Lumor said he felt that the continued delay had become unacceptable, so on 23 October 2014, he wrote the Financial Secretary personally, requesting that payment be settled, “given the unwarranted hardship the child continues to endure.”
Lumor also attached a spreadsheet with the financial data as of October 31, 2014 and pleaded with the Government to take urgent steps to put a payment schedule in place; however, Lumor said that he has received no response to that letter.
He said that he called the office of Mr. Waight three or four times after the letter was sent off, but was told that he was not at his desk.
Georgia Matute made attempts to personally see Financial Secretary Waight and Prime Minister Dean Barrow, Minister of Finance. Two trips to their offices over the past month were to no avail. The secretaries at both offices promised they would forward Matute’s concerns and get back to her. Waight’s secretary did call Matute, only to convey a message to her that the Financial Secretary needs some more clarity with respect to the payment.
“What else do they need?” Matute questioned.
According to Lumor, as of October 31, 2014, the total judgment against the Government of Belize stood at roughly $2.5 million, and for every day that Janae is not paid, interest accrues at $128.08.
Lumor said that while they are pursuing the Government for the full settlement awarded by the CCJ, the court, in dismissing Meenavalli’s appeal, awarded the Matute’s costs of about $110,000. He said that they are currently in talks with Meenavalli’s attorney, Godfrey Smith, SC, to seek settlement of that award for costs.
Lumor publicly apologized to Janae and her mother today for not pursuing the matter more aggressively, because, Lumor said, he took the Government at its word when they said that they would attend to Janae’s payment. He continues to appeal to the Government of Belize to take steps to fulfill its obligation to Janae.
According to Lumor, the Government lawyer, Hawke, had said numerous times that Government would work out payments over a period of time, and the family agreed that that arrangement would be fine.
Today, we were unable to reach the Financial Secretary when we called his office in Belmopan, but we did get to speak with his deputy, Marion Palacio, who told us that the Ministry remains committed to settling the matter. He said that there had been discussions about working out a payment schedule for Janae. According to Palacio, although that payment “may not be before Christmas,” it is “imminent.”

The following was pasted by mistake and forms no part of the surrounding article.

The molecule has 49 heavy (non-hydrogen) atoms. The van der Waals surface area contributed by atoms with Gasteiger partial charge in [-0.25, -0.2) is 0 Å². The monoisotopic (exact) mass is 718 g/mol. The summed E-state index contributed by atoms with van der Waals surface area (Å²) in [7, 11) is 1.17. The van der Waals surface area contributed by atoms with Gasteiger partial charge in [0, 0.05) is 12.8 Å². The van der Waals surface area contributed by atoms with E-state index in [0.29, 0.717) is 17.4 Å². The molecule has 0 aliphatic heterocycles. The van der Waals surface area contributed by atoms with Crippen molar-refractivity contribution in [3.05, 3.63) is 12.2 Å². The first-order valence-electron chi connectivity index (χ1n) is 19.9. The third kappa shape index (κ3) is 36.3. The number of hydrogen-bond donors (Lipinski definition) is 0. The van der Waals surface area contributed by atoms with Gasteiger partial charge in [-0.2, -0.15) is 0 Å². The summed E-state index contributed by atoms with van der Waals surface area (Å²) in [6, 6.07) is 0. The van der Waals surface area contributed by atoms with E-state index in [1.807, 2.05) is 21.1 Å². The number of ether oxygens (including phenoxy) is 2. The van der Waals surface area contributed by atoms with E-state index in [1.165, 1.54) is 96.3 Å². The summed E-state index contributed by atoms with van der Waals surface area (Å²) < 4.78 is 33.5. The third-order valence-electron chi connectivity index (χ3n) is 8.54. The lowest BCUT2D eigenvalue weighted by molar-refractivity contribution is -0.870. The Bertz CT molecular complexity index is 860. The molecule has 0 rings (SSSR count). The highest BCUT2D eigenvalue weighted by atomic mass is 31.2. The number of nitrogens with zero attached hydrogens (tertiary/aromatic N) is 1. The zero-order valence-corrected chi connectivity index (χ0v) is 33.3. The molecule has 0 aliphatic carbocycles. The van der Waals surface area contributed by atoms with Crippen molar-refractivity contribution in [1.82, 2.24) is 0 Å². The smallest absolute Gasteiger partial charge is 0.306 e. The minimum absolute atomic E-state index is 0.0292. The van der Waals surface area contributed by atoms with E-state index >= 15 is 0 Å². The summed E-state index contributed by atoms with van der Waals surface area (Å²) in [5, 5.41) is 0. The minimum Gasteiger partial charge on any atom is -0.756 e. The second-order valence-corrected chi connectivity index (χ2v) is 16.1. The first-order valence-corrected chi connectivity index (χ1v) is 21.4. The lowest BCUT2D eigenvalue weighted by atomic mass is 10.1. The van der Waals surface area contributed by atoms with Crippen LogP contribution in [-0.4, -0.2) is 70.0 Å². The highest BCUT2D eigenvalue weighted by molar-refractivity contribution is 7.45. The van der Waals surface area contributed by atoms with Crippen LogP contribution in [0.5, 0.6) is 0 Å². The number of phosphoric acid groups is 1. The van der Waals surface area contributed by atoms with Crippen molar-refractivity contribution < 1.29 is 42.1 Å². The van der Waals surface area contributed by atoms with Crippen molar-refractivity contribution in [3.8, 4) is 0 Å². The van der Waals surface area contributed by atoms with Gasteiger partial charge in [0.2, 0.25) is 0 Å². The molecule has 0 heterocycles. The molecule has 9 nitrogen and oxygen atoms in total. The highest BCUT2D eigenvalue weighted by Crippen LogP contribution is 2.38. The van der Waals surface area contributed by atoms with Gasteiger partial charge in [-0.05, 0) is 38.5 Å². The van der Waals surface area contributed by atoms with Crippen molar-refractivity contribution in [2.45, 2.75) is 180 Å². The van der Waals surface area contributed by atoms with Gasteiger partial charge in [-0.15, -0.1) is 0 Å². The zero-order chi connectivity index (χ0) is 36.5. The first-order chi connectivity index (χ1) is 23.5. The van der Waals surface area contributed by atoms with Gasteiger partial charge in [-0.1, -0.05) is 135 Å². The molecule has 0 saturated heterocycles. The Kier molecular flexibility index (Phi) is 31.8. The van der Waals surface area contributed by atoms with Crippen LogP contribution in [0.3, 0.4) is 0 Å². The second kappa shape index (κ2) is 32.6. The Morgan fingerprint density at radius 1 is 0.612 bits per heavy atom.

Lumor explained that any payment arrangement and any monies disbursed to the child have to be approved by the Supreme Court, and any expenditure incurred on behalf of the child by her mother has to be approved by a judge of the court before that disbursement can be made.
“Since this is the season, as the government loves to say, everybody ought to be in Christmas cheer; I am only hoping that they would put Janae and the mother in the position where they could also enjoy that cheer,” said Lumor.
“Roll it this way, nuh!” Matute concurred.
Matute and Lumor also make a public appeal to Special Envoy for Women and Children, Kim Simplis Barrow, the Prime Minister’s wife, who plays a very influential role in government initiatives for the disabled. They call on her to help ensure that Janae gets the financial award due to her.
“Please, we need the help,” said Matute, who told the press that her worst nightmare of not being able to carry her child alone to take care of her daily needs – such as bathing her, have come to fruition, since Janae is now a fully grown young lady whose weight is more than average due to her condition, despite the fact that the girl is slim-built.
Matute quit her government job to take care of her child. She was also awarded a portion of the $2.5 million as special and general damages amounting to roughly $800,000. Janae’s award includes $240,000 for three vehicles during her lifetime, $180,000 as loss of future earnings (the Court of Appeal had reduced the figure from $708,203 to this figure), $170,000 for future accommodations, and $227,000 for future caregivers. Janae’s award totals $1.5 million.
Her mother hopes that the funds could be used to finance therapy to make life more livable for her daughter. She said that medical experts had told her that ages 0 to 5 were the most critical years for therapy, but she remains hopeful.